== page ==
# Dynamic TaskGroup Scalability in Airflow 2.0 - Handle big DAGs

In the previous article I showed you how to instantiate TaskGroup in a Dynamic way. We will now see how we face the challenge of using it at a larger scale. This is not an easy task : you can either do a long script, which works perfectly fine, or try to factorize your code !

You will find below some insight about scaling up DAG instantiation, and a solution to handle it.

Note : This also works on the version of Airflow used by Composer (Google Cloud Platform managed version)

## Scaling up : how to face this challenge ?

While scaling up and adding Tasks and TaskGroup to your DAG, you will face some challenges. First we need have a glance at what challenges are coming to you, with simple questions !

### Why is it a challenge ?

This not may not be absolutely clear, but you can ask yourself this question. It’s right to think you can just create a 1500 line long DAG to handle your operations. So why is this article relevant ?

The main question we all face while building a DAG is : « How do I keep my dependencies up-to-date, without requiring heavy maintenance or business knowledge ? ».

This is the « Why ? ». A long DAG can be hard to maintain, and you will soon have conflict in your code. Even if you manage to wrap up everything into functions, you will just move your problem.

Another good practice in Airflow is to overload stock Operators with one of your own. I will cover how to properly create a new Operator in another article.

### What should I know ?

But first, there is some things you need to apprehend :

• You should never link a Task to a TaskGroup : it can cause some bugs and randomly generate dependencies. Only link Tasks with other Tasks and TaskGroup with TaskGroup ; this is very important.
• Beware of the new name of Task and TaskGroup : it’s the concatenation of all parent elements (« my_bigger_group.my_group.my_task » for example). This changes the « task_id » in the context, but not the « real » task_id.
• « task_id » and « group_id » unicity is fairly complex :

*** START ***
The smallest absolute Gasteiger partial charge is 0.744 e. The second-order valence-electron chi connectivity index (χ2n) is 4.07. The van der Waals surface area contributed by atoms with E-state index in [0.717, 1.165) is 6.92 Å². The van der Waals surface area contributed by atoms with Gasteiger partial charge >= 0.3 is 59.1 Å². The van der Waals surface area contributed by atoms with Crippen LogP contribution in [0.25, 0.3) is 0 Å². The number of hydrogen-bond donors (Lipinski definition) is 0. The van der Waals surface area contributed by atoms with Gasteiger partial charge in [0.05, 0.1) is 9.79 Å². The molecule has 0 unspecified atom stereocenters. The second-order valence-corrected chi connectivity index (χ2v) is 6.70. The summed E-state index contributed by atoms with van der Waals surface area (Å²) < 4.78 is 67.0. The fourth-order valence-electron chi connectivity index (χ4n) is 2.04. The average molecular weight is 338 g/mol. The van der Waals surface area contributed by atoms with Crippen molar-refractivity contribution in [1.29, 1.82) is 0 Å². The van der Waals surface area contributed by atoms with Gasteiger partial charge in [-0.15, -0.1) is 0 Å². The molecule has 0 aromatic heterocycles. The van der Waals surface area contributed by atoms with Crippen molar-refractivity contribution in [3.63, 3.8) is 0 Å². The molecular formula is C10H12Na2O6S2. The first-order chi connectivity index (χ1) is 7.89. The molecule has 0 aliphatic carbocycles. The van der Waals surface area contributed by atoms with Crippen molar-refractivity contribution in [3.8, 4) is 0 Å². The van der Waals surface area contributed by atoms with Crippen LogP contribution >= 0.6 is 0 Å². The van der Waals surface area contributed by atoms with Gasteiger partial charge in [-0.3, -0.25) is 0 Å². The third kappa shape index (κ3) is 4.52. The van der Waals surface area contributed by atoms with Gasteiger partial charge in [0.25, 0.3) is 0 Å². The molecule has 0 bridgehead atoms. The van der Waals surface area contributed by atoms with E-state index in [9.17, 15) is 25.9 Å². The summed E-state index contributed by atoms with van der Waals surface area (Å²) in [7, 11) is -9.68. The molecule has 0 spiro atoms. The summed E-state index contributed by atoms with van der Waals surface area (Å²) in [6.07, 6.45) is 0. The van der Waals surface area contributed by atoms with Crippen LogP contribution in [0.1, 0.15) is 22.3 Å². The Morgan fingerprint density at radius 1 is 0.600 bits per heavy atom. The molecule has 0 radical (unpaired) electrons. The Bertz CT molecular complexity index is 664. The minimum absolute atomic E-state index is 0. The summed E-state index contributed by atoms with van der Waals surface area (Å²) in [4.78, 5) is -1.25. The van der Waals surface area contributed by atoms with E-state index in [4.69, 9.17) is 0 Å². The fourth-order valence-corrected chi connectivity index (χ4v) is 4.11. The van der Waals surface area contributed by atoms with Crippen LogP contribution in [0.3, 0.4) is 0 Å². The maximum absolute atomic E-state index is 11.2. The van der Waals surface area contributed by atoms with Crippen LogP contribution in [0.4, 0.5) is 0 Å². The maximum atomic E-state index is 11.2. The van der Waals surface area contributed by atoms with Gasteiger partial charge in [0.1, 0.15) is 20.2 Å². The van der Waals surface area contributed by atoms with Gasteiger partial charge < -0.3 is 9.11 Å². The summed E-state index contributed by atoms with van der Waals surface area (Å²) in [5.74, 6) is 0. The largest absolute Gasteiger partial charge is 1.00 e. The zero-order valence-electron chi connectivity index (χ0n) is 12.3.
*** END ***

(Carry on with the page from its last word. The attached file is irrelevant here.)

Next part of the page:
• Task naming unicity is still based on the « task_id » itself, not taking into account your TaskGroup.
• TaskGroup unicity is calculated within its parent group. You can have two TaskGroup named « CALCULATION » if they are located in different parent TaskGroup. It works like groups !
• You can’t have an ID repeated inside a fully qualified task_id or group_id :
• « main_group.stage_1.my_group.stage_1«  is a valid combination of group_id (main_group.stage_1.my_group) and task_id (stage_1) because there no conflict between the group_id and the task_id
• « stage_1.finance_group.stage_1.my_task«  is not a valid combination of group_id (stage_1.finance_group.stage_1) because there’s a conflict in the hierarchy of groups, having the same name !
• You are not forced to wait for the « main » TaskGroup to finish in order to continue your path. You can cut through nested TaskGroups !!

You will find hereunder a more complex DAG creation showing you those situations.

# Create first main group
# Create subgroups

# Create second main group
# Create subgroups

# Create all Tasks

# Create dependencies
tg11 >> tg21
tg12 >> tg22

Here you can see some of my previous warnings :

• I cut through TaskGroup hierarchy to link my groups in this example
• I made sure not to avoid duplicate naming inside a group hierarchy
• My Task naming unicity is respected

This is « What should I know? ».

### How to face it ?

You now why you try to enhance your code and what is coming at you. Now we need to focus on « How to face it ? » !

To answer this using these new TaskGroup, you need some highlights on your upcoming concrete problems :

• how to store them
• how to apply them